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California Senate Introduces Cleaning Product Ingredient Disclosure Bill

The California Senate has introduced SB 258, the Cleaning Product Right To Know Act of 2017, which would require manufacturers to list all ingredients on cleaning products sold within the state. This follows last year’s failure of a similar bill, AB 708. The requirements of SB 258 would apply to any product manufactured or sold within the state after January 1st, 2018. SB 258, which was introduced by Senator Ricardo Lara, is currently under review by the rules committee.

Requirements under SB259

The Cleaning Product Right to Know Act of 2017 establishes several requirements, which are summarized below.

Each physical product shall contain:

  • A list of each ingredient and “contaminant of concern” in the cleaning product in order in order of prominence. Ingredients in a concentration of 1% or less may be listed behind all other ingredients without regard to prominence.
  • A picture communicating the potential health risks of the ingredients in the product that are included in the Annex III of EU Cosmetics Regulation 1223/2009 list of candidate chemicals and allergenic fragrances.
    • The California Environmental Protection Agency will develop the model pictures to be used on products.
  • A statement directing consumers to the manufacturers web page for detailed information concerning ingredients in the product. Contained on the web page shall be:
    • A detailed list of ingredients and corresponding potential health concerns in descending order of prominence, including each ingredient’s Chemical Abstract Service (CAS) number and functional purpose.
    • If any ingredients are contained in the Annex III of EU Cosmetics Regulation 1223/2009 list of candidate chemicals, the web page shall include both the list of candidate chemicals and the Annex III of EU Cosmetics Regulation 1223/2009.
  • A Quick Response (QR) code that is readable by mobile devices and which contains a warning about any candidate chemicals contained in a product.

Concerns about Confidentiality

The bill states that “To protect trade secrets, this section shall not be construed to require a manufacturer to disclose the weight or amount of an ingredient or how a cleaning product is manufactured, and shall not require ingredients or contaminants of concern present at a concentration below one percent be listed in a particular order.” Many industry leaders have opposed the bill, expressing concerns such as protecting trade secrets in the fragrance industry, which is often plagued by counterfeiters. Other industry leaders, however, have embraced the bill, hoping that increased transparency will boost consumer trust in their products.

Do Current Industry Practices Render SB 258 Unnecessary?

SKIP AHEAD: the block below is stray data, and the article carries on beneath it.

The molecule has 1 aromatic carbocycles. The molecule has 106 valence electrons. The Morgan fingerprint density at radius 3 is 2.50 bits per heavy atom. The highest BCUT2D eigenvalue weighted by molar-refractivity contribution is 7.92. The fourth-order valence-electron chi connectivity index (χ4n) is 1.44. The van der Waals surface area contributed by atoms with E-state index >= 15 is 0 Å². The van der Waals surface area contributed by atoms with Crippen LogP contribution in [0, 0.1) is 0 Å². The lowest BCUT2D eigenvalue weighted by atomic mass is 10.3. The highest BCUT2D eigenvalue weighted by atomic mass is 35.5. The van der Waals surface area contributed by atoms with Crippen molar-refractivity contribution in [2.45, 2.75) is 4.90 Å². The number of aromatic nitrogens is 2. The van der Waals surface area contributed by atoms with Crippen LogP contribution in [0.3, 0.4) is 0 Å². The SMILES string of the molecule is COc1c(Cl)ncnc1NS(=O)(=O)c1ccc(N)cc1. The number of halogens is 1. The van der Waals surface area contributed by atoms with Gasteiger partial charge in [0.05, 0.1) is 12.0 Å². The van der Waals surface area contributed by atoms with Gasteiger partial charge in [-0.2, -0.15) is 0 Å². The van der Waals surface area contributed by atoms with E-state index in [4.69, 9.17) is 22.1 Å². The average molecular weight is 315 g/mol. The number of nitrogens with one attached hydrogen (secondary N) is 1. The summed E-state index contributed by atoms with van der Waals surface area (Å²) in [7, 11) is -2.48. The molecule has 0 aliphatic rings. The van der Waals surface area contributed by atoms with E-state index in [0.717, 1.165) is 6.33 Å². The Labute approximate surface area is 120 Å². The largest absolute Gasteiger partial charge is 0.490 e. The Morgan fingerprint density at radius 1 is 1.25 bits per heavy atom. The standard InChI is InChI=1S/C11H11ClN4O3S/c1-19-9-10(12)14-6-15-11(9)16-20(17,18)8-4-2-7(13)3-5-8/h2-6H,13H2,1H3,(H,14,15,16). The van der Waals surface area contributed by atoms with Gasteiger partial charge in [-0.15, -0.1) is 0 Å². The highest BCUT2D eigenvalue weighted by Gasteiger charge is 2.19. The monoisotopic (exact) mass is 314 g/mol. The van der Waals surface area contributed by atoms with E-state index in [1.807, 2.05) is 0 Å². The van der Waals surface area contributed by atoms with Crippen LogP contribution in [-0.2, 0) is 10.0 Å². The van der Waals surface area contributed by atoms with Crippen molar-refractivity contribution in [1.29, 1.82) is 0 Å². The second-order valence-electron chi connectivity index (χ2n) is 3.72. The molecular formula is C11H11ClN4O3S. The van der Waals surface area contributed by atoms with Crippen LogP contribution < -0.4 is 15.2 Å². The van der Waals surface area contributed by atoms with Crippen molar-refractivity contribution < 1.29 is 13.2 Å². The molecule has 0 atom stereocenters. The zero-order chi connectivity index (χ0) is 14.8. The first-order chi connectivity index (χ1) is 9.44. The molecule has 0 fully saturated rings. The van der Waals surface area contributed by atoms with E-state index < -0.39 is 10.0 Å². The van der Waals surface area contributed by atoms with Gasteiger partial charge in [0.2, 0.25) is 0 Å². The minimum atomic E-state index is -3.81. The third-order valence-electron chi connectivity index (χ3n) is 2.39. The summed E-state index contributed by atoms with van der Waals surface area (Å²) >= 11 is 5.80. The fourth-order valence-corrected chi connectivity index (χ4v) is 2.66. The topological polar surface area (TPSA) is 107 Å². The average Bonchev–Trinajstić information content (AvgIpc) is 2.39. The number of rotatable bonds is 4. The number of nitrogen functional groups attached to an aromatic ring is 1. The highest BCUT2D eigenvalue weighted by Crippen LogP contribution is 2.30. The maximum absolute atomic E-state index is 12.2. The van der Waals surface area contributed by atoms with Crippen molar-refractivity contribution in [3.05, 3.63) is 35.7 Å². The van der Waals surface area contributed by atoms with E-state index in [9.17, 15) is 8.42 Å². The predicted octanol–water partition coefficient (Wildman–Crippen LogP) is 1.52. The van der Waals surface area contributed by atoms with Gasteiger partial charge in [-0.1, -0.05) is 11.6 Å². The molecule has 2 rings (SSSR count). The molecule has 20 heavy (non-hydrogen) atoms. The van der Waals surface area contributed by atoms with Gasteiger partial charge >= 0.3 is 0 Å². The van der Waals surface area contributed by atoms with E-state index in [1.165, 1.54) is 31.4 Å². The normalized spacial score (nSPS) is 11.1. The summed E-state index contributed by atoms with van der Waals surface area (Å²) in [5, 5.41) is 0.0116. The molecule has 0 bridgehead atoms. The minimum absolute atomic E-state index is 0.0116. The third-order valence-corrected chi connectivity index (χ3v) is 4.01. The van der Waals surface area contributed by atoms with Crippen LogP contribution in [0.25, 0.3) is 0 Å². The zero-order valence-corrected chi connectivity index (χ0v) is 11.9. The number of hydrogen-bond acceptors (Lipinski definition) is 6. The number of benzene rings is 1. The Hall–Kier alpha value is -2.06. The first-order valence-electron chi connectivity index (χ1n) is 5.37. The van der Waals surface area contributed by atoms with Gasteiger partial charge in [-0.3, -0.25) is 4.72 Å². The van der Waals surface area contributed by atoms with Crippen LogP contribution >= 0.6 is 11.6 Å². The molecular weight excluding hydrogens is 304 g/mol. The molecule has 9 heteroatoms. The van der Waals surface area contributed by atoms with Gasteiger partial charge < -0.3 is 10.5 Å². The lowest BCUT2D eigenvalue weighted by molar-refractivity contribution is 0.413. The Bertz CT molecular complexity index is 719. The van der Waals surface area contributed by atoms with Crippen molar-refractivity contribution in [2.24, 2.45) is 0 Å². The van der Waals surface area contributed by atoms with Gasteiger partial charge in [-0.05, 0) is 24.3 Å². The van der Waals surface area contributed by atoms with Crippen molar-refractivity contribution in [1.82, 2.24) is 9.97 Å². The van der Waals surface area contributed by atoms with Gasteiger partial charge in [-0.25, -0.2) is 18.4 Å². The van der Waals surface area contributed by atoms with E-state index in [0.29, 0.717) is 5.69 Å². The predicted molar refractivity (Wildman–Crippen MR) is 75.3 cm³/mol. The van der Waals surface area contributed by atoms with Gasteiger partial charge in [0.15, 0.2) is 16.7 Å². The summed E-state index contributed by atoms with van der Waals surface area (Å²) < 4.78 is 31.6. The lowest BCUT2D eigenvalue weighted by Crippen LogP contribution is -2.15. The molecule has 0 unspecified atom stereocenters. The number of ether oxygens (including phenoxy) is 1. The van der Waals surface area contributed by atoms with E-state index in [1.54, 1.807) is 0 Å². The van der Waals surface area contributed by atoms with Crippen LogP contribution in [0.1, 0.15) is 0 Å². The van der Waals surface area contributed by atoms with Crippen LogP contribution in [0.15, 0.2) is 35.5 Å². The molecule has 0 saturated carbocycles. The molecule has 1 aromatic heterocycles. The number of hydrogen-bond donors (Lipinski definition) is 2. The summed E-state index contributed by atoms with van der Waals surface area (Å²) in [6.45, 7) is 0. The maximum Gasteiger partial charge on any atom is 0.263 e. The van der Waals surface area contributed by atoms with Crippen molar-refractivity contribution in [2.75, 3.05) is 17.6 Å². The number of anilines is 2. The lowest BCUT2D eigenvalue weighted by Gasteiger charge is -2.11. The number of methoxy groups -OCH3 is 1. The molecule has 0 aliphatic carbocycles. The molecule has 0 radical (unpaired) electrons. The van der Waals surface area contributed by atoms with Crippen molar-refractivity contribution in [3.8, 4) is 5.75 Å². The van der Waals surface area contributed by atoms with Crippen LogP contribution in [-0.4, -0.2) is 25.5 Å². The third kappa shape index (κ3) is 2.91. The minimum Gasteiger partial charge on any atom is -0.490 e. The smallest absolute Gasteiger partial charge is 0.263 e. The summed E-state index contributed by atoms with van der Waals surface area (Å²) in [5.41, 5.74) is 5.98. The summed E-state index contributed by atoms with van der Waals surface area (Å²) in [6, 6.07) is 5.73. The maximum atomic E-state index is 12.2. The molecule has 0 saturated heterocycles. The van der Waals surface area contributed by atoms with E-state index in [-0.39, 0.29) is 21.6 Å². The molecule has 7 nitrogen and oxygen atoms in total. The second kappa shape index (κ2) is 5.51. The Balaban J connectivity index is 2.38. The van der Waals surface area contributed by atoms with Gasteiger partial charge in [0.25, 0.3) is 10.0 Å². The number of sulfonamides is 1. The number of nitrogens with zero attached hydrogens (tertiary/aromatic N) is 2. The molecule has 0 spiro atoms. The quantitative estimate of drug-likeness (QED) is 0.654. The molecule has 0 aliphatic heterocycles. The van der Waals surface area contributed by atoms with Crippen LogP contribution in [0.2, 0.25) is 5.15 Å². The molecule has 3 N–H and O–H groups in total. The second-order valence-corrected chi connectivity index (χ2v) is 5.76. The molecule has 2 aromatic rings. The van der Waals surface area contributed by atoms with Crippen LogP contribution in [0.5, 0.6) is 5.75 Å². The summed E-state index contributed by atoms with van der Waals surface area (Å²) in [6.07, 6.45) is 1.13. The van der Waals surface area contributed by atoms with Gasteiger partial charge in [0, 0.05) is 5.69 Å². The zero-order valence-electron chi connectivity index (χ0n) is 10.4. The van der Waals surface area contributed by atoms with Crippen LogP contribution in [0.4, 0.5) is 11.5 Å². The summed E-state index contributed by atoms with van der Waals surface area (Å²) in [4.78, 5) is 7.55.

There has been a growing trend of increasing self-regulation by retailers and manufacturers. For example, the American Cleaning Institute (ACI) has spearheaded a voluntary ingredient disclosure program, the Cleaning Product Ingredient Safety Initiative (CPISI). The CPISI web-based database contains information and exposure assessments for hundreds of product ingredients. And, the retailer Target, acting essentially as a private regulator, recently announced its own plans to both eliminate certain chemicals of concern and boost ingredient transparency through increased labeling in certain products — and it is not the only retailer to do so. As a result, industries are increasingly forced to navigate fragmented regulations from multiple sources.

ACI reportedly has expressed opposition to SB 258, saying that voluntary industry reporting makes state level bills unnecessary.  The ACI’s statement reflects a growing tension between industry, which seeks to produce products at lower expenses, and state and private regulators, who seek to appeal to constituents and consumers.


This blog article was researched and written by Brown University Class of 2018 student Aisha Keown-Lang. Ms. Lang is studying biology and political science at Brown University with the goal of going into bioethics and public health. Her special interest in genetics stems from her research in the Li Lab at UCSF and the Gerbi Lab at Brown. After having worked with children in the Providence school system for nearly three years, her commitment to improving scientific literacy and expanding health services in underserved communities remains strong. Ms. Lang is currently a writer for Brown’s Science Cartoon Program (SciToons), which aims to communicate scientific research and ideas to a diverse audience.

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Ms. Grimaldi maintains a diverse environmental law practice focusing on chemical and product regulation and litigation defense. Her practice areas include Proposition 65, California's Safer Consumer Products Regulations, California's Rigid Plastic Packaging Container Act and the federal Toxic Substances Control Act. Ms. Grimaldi graduated from the University of California Hastings College of the Law magna cum laude and holds a Bachelor of Science Degree in Bacteriology from University of California, Davis. Prior to attending law school, she worked as a research assistant in laboratories at the University of California, San Francisco Cancer Research Institute and at the University of California, San Francisco School of Medicine.